Carmen Tapio comes from a family where she was encouraged to be an independent thinker and pursue excellence. Born among six fearless sisters, they all grew up to become entrepreneurs in academia healthcare, and entertainment.
At 56, Tapio is the founder and CEO of North End Teleservices, a teleservices company which is the largest Black-owned business in Nebraska. She set up the company to create jobs in the Black community.
Tapio began her career in teleservices when she was 18, rising from contact center positions to global leadership roles and a successful consulting business, her website says.
The Black founder often found herself being the only woman of color in the room—at school, meetings companies, venues among others. “And if you’re not there, there is no one. Your being there, as hard as it might be, as difficult as it might be, is important because you have the ability to change that going forward,” she told USA Today.
Beyond being the only woman in the room, Tapio was also worried about the lack of opportunity for Black women. Black female unemployment continues to rise in various states due to a lack of employment opportunities. For some companies, their claim is they don’t find suitable Black candidates for their job offers.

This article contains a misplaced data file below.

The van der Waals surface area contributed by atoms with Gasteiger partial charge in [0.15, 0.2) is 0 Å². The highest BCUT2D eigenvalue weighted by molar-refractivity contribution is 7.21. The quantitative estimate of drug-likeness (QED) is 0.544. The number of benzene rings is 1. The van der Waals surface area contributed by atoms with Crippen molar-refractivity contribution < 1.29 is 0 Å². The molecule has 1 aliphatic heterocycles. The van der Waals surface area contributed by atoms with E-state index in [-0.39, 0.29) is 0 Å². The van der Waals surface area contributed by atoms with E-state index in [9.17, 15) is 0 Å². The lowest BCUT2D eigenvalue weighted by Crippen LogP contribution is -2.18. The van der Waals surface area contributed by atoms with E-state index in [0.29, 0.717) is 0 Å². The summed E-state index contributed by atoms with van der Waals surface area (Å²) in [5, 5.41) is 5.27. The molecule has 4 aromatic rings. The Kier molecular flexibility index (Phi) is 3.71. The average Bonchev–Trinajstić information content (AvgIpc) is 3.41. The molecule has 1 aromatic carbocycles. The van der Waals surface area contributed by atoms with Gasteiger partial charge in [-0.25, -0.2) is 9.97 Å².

To stem the tide and make it easy for Black women to find jobs that hitherto they may not be aware of or were not confident enough to apply for due to systemic racism and discrimination, she founded Nebraska Black Women United. It is a network for women to share information and find mentors.
“In a midwestern state, when people of color think of moving here, they ask, ‘Is there anyone here who looks like me?’”
“Well, the answer is yes – so let’s find each other,” Tapio said.
Most companies collapse before hitting their five-year anniversary and according to Tapio, achieving this milestone is her proudest moment. She has guarded her company to unicorn status.
“That five-year mark not only cemented our place in the community, but (showed) our impact – we are a model of what business can look like for the greater good, and what diversity in business can look like,” she said.
Tapio serves on multiple boards and was recently appointed to the Federal Reserve Bank of Kansas City’s Omaha Branch Board. Thanks to her work changing lives, the Black founder and mentor is a WCA Tribute to Women Honoree and recipient of the 2020 Urban League of Nebraska African American Leadership Award for Business. She was also honored as a 2021 Enterprising Woman of the Year by Enterprising Women magazine and was named to the 2021 Forbes Next 1000 list of inspiring entrepreneurs.